Our home office is about a 45-minute drive from Salem, MA, the self-proclaimed “Halloween capitol of the world”. Downtown Salem is a pleasant area of restaurants and quirky small shops, and anyone who’s been there on a Sunday afternoon in October can tell you that it’s shoulder-to-shoulder people, performers, vendors, and, you know, witches.
But this is Halloween 2020, when everyone’s wearing a mask, a man in Texas built a candy-shooting robot for distanced hand-outs, and the only thing more frightening than a face-to-face meeting is a crowd. Of the 700 events usually planned for Salem’s month-long Haunted Happenings celebration, which in a normal year brings half a million visitors to celebrate, shop, and dine in the city, only a small fraction will actually happen, and those will be very different. Across the country many municipalities are already canceling traditional trick-or-treating outright, or at least discouraging it. It’s hard to imagine a Haunted House attraction in this environment, and Halloween parties at schools or community centers will look very different this year, if they happen at all.
What does this mean for the retail world? According to the National Retail Federation’s annual report on Halloween, overall consumer spending will drop, from $8.78 billion last year to a predicted $8.05 billion this year. However, the per person spending average is expected to increase, from $86.27 last year to $92.12 this year, as shoppers spend on home decor, candy and cards. The NRF reports that more than three-quarters of adults said the virus is affecting their holiday plans. About 17% plan to celebrate virtually. More than 148 million US adults plan to celebrate the holiday with at-home plans like decorating and carving pumpkins most popular. In 2019, 49% planned to decorate their homes, while this year 53% are decorating.
While many retailers have put out seasonal merchandise earlier than normal, it seems as if consumers are more open to it this year. There’s also been a shift in the types of costumes being sold this year, away from super heroes and film characters toward everyday heroes such as nurses, doctors, and firefighters. Discount stores, specialty Halloween stores, grocery stores, and online retailers remain top physical shopping destinations, although 3 in 10 are making Halloween purchases online, up from one-quarter last year.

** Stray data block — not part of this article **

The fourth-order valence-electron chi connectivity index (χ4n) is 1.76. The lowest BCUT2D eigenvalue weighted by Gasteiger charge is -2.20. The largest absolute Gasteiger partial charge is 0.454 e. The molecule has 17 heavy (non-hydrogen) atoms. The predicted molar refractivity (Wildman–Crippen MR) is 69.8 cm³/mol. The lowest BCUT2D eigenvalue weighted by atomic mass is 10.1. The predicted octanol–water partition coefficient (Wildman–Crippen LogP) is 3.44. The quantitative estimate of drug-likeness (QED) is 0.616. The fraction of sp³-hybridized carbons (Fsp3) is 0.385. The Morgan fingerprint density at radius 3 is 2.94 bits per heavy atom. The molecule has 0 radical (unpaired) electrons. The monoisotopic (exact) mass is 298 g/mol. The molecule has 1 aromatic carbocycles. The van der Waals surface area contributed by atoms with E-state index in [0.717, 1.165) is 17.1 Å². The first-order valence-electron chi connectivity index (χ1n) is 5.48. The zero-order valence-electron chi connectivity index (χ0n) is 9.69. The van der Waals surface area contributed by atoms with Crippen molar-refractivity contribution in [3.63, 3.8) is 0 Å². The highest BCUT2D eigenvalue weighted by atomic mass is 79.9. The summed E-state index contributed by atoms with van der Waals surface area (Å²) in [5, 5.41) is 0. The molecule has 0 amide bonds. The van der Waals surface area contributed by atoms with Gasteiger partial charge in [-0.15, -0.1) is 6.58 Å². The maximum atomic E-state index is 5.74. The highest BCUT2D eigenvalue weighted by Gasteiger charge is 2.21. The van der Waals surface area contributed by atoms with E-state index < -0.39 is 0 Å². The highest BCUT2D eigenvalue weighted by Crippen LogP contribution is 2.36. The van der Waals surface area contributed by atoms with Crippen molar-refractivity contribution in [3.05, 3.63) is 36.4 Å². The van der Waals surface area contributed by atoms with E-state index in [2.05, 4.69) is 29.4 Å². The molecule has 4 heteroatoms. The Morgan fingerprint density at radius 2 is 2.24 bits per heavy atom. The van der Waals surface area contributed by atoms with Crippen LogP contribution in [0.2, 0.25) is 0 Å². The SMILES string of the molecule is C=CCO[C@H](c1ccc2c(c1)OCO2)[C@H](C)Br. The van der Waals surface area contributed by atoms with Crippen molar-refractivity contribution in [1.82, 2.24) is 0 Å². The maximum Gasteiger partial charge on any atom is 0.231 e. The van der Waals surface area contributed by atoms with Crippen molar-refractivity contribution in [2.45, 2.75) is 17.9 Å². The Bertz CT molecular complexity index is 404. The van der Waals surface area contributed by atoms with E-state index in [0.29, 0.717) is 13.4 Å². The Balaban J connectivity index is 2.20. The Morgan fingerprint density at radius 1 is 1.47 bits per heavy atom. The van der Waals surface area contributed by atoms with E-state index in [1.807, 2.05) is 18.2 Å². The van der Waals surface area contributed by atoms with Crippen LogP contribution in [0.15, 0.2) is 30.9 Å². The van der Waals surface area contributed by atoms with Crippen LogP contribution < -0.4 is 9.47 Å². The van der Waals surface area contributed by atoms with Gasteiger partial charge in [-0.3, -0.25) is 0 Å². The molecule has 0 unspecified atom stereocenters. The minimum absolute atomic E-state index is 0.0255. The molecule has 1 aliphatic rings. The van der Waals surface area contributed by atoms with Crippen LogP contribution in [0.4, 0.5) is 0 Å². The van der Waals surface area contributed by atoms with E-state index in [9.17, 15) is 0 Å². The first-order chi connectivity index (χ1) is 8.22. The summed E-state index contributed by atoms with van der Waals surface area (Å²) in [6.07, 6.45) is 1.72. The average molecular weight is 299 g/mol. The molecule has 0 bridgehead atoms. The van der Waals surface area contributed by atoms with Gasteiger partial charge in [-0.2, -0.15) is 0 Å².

Party City plans to open just 25 pop-up stores under its Halloween City banner this year, a 91% reduction from the 275 they opened last year. However, seasonal retailer Spirit Halloween has said that they “can’t wait to welcome you back at our 1,400 locations nationwide” (with enhanced safety protocols), and US sales of Halloween candy were up 13% over last year in the month ending Sept. 6, according to the National Confectioners Association. Sales of chocolate alone are up 25%, good news for candy companies, which make nearly 14% of their annual $36 billion in US sales during the 10-week Halloween period.
Halloween 2020 may not be as much of a horror for retail as one might think. What will the Holidays bring? According to the NRF’s website, Holiday retail sales in 2019 grew 4.1% over the previous year, totaling $730.2 billion. In a survey of 54 retailers about 2020 Holiday plans, the NRF says, “from rethinking the shopping timeline to reimagining traditional sale events, retailers are actively planning ahead to ensure they’re ready to meet consumers’ holiday shopping needs”. That’s a sign of cautious optimism. So, put on your mask, and have a safe, (reasonably) Happy Halloween.
Chris Cardoni, Marketing Manager